Coucal

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Coucals
Greater Coucal Hong Kong.jpg
Greater coucal
Scientific classification
Kingdom: Animalia
Phylum: Chordata
Class: Aves
Order: Cuculiformes
Family: Cuculidae
Subfamily: Centropodinae
Horsfield, 1823
Genus: Centropus
Illiger, 1811
Type species
Centropus senegalensis
L. (1766)
Species

c.30, see text

A coucal is one of about 30 species of birds in the cuckoo family. All of them belong in the subfamily Centropodinae and the genus Centropus. Unlike many Old World cuckoos, coucals are not brood parasites. On the other hand they do have their own reproductive peculiarity: all members of the genus are to varying degrees sex-role reversed so that the smaller male provides most of the parental care. At least one coucal species, the black coucal, is polyandrous.[1] Some species (Centropus phasianinus) have the male investing more in incubation and parental care.[2] Recent DNA evidence[citation needed] suggests that they should be raised to family status, as Centropodidae.

Description[edit]

Many coucals have a long claw on their hind toe (hallux). The genus name from Greek kentron, a spike and pous for foot describe this hallux claw. The feet have minute spurs and this is responsible for the German term for coucals Sporenkuckucke. The common name is perhaps derived from the French coucou and alouette (for the long lark like claw).[3] (Cuvier, in Newton 1896) The length of the claw can be about 68-76% of the tarsus length in the African black coucal C. grillii and lesser coucal C. bengalensis. Only the short-toed coucal C. rectunguis is an exception with the hallux claw of only 23% of the tarsus length. Thread like feather structures (elongated sheaths of the growing feathers that are sometimes termed trichoptiles[4][5]) are found on the head and neck of hatchlings and can be as long as 20mm. Nestlings can look spiny.[6] Many are opportunistic predators, Centropus phasianus is known to attack birds caught in mist nets[7] while white-browed coucals Centropus superciliosus are attracted to smoke from grass fires where they forage for insects and small mammals escaping from the fire.[6]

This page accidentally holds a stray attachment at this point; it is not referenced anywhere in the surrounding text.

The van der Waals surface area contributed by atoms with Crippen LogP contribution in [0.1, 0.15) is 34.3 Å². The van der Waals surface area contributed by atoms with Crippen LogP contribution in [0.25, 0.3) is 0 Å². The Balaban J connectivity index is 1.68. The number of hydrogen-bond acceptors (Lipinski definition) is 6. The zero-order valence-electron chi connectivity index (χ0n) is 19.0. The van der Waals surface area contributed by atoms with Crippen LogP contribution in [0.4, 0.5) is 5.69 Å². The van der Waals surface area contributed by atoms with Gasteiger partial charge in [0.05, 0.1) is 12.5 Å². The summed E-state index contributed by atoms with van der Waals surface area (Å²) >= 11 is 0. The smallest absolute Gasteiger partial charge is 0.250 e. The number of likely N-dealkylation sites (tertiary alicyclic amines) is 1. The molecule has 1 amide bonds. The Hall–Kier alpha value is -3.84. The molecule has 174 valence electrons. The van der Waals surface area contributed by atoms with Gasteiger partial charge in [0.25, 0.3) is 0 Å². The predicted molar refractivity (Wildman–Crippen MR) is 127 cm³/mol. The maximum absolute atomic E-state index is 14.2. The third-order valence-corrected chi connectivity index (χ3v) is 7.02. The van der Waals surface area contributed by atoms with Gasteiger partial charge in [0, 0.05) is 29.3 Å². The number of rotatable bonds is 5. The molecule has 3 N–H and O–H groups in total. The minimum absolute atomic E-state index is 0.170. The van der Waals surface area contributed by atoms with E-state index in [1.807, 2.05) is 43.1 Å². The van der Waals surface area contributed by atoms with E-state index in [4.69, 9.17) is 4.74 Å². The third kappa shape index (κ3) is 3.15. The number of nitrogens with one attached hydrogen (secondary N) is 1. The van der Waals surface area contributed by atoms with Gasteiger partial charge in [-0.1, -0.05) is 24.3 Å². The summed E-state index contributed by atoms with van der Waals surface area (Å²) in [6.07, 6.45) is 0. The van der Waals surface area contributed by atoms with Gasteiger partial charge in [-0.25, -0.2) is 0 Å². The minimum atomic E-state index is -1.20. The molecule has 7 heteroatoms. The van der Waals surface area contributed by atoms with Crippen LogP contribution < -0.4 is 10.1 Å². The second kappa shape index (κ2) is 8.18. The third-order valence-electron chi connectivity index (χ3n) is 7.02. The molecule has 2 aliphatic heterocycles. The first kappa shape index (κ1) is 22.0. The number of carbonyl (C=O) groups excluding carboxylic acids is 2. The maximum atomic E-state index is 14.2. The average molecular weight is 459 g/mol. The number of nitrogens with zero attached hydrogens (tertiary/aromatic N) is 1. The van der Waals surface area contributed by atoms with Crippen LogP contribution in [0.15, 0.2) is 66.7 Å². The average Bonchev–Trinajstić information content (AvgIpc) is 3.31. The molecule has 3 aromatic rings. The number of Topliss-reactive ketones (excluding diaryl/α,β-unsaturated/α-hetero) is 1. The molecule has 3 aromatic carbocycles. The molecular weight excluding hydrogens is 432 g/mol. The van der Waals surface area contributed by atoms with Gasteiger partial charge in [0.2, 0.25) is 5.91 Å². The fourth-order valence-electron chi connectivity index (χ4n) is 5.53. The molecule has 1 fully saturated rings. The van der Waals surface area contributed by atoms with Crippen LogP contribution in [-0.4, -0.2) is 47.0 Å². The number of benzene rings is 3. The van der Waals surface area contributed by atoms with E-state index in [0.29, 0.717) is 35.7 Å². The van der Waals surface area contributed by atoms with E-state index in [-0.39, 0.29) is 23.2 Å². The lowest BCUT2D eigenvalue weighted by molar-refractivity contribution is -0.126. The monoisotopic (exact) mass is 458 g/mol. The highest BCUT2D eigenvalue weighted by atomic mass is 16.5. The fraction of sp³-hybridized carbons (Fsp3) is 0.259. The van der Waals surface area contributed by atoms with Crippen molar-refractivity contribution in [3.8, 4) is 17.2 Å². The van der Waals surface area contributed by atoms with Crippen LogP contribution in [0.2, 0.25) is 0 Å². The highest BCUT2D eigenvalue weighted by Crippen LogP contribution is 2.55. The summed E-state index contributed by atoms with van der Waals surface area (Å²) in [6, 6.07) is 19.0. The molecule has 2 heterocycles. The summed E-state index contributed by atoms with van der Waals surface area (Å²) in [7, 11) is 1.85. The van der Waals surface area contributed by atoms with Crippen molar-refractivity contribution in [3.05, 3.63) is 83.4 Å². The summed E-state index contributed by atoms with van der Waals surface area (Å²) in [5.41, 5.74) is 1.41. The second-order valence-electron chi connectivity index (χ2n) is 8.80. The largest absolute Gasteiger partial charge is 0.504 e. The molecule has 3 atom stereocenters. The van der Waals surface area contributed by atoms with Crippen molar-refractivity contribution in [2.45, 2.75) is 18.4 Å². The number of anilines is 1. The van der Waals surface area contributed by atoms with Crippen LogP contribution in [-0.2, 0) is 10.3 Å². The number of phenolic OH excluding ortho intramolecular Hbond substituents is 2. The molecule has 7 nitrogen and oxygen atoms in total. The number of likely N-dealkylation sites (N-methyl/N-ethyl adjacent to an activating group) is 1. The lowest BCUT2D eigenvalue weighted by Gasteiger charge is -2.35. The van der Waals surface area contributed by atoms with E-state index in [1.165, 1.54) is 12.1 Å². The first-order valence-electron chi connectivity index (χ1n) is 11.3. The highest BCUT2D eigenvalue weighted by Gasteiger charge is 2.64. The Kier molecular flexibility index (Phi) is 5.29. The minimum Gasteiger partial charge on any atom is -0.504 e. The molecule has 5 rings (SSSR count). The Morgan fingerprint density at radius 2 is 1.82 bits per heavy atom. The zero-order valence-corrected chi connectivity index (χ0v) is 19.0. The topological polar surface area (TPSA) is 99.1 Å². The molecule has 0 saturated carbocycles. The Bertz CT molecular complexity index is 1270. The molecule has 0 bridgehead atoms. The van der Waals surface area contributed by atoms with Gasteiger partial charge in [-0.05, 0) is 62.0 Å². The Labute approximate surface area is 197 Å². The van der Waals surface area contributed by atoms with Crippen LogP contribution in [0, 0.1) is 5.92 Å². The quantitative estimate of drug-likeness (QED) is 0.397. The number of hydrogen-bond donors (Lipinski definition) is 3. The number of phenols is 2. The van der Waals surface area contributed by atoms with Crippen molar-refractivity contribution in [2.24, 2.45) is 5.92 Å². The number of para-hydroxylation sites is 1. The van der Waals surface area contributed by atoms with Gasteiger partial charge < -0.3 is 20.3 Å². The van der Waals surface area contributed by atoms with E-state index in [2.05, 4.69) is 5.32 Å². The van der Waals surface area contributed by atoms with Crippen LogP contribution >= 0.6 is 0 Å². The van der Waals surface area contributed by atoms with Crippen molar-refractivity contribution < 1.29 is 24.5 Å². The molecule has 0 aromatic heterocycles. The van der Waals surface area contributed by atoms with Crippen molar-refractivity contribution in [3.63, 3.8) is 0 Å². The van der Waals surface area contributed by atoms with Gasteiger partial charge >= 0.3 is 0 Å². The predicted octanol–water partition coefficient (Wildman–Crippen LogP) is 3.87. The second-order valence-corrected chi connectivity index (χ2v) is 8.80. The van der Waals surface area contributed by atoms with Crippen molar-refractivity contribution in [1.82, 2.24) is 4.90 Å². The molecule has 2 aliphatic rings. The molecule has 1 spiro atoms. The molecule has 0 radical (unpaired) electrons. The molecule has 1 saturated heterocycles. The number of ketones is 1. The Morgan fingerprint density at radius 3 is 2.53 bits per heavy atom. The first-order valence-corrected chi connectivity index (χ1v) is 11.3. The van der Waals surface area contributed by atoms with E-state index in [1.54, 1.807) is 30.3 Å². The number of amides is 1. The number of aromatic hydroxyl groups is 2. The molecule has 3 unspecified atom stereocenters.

Coucals generally make nests inside dense vegetation and they usually have the top covered but some species have the top open. Pheasant coucal Centropus phasianinus, greater coucal C. sinensis and Madagascar coucal C. toulou sometimes build an open nest while some species always build open nests (the bay coucal C. celebensis)[6]

Some coucal species have been seen to fly while carrying their young.[8]

Species[edit]

References[edit]

  1. ^ Andersson, Malte (1995). "Evolution of reversed sex roles, sexual size dimorphism, and mating system in coucals (Centropodidae, Aves)" (Abstract). Biol. J. Linn. Soc. 54 (2): 173–181. doi:10.1111/j.1095-8312.1995.tb01030.x. 
  2. ^ Maurer, G. (2008). "Who Cares? Males Provide Most Parental Care in a Monogamous Nesting Cuckoo". Ethology 114 (6): 540–547. doi:10.1111/j.1439-0310.2008.01498.x. 
  3. ^ Newton, A. (1896). A dictionary of birds. Adam and Charles Black, London.
  4. ^ Shelford, R (1900). "On the pterylosis of the embryos and nestlings of Centropus sinensis". Ibis 6: 654–667. 
  5. ^ Hindwood, KA (1942). "Nestling Coucal" (PDF). The Emu 42 (1): 52. doi:10.1071/MU942050c. 
  6. ^ a b c Payne, RB (2005) The Cuckoos. Oxford University Press. ISBN 0-19-850213-3
  7. ^ Hicks, R.K. and R. Restall (1992). "Pheasant coucal Centropus phasianus attacking birds caught in a mist net". Muruk 5: 143. 
  8. ^ Bell, H.L. 1984. Carrying of young in flight by Coucals Centropus spp. Australian Bird Watcher 10: 171
  9. ^ Trainor et al. Birds, birding and conservation in Timor-Leste In: BirdingASIA 9 (2008):p 16–45
  10. ^ Rasmussen PC & JC Anderton 2005. Birds of South Asia: The Ripley Guide. Smithsonian Institution & Lynx Edicions